One room and a group of friends singing, playing, eating, and drinking. It’s easy to see why the cozy confines of a house party are as an oasis for musicians in traveling in today’s troubled economic times. The vibe of the room influences everything; the sound, the energy, even the songs that get played. The saddest songs sound better when sung together, and the chill of the studio is taken out of the air.
For under appreciated Sudbury songwriter Kate Maki and her new record Moonshine, the room and the people in it define each and every note. Settled into a basement with a collection of talented friends (Brent Randall on keys, Dale Murray on slide, Nathan Lawr on the skins, Dan Levecque on guitars, Paul Lowman on upright bass and David Mackinnon on organ), Maki shared her sketches with her new session band.
Moonshine dances freely, embracing the freedom of spontaneity. Surprisingly strong arrangements grew organically over dinners and drinks, and even though the vibe of the album is that of a live record, not one note drifts or loses focus. The songs, the most authentic and enjoyable Maki has put on record to date, crackle but rest on foundations as solid as bedrock. The gentle stomp of “Golden Thorns”, the keys and organ on “Fought The Cattle” and the impromptu jam that closes the swooning “Hanging On” hint at a playfulness that only surfaces when the stage lights start burning, but it’s the spot on harmonies and beautiful tapestries stitched with love that make this record so successful.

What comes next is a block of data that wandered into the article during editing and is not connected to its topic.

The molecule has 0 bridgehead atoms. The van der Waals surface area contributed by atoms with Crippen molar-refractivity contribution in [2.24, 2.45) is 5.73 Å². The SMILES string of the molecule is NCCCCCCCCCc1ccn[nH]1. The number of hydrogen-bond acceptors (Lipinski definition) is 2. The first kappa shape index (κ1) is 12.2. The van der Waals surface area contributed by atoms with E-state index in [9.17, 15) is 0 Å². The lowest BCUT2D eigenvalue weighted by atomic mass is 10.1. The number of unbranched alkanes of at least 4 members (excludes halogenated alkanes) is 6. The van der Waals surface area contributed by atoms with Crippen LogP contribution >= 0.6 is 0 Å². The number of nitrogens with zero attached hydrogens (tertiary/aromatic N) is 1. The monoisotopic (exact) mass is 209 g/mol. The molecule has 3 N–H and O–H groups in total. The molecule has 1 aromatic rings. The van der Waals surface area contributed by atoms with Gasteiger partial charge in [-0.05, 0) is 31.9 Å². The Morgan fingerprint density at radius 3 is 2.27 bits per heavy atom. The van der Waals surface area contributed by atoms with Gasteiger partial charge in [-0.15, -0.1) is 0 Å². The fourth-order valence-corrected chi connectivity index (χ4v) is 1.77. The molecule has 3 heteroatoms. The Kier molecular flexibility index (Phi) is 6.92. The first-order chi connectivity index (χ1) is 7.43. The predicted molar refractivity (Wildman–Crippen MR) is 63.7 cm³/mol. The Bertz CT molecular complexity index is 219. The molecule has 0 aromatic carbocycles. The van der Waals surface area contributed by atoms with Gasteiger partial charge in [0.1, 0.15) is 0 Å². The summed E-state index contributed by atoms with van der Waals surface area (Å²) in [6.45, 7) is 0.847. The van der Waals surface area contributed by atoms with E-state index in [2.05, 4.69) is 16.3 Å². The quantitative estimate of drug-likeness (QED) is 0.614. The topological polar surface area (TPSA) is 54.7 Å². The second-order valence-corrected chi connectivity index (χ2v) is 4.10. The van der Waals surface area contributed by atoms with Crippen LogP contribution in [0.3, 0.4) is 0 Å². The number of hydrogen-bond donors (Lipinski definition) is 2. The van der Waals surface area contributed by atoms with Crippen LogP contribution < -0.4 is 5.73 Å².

If you love country/folk music, I don’t know how you can hear the band harmonizes over top of the gentle bass plucks and twinkled ivories of “Fade to Grey” and not want to sing along, but really that holds true for every song on Moonshine. So solid that few songs stand out, Maki and her friends put together a snapshot in time you feel obliged to let it play start to finish each time you put it on. Sadly, most of us will only get to hear the songs in small clubs or on record in some stripped down fashion, but to be in the room when these songs were put to tape would have been magical. Thankfully Moonshine documents the experience.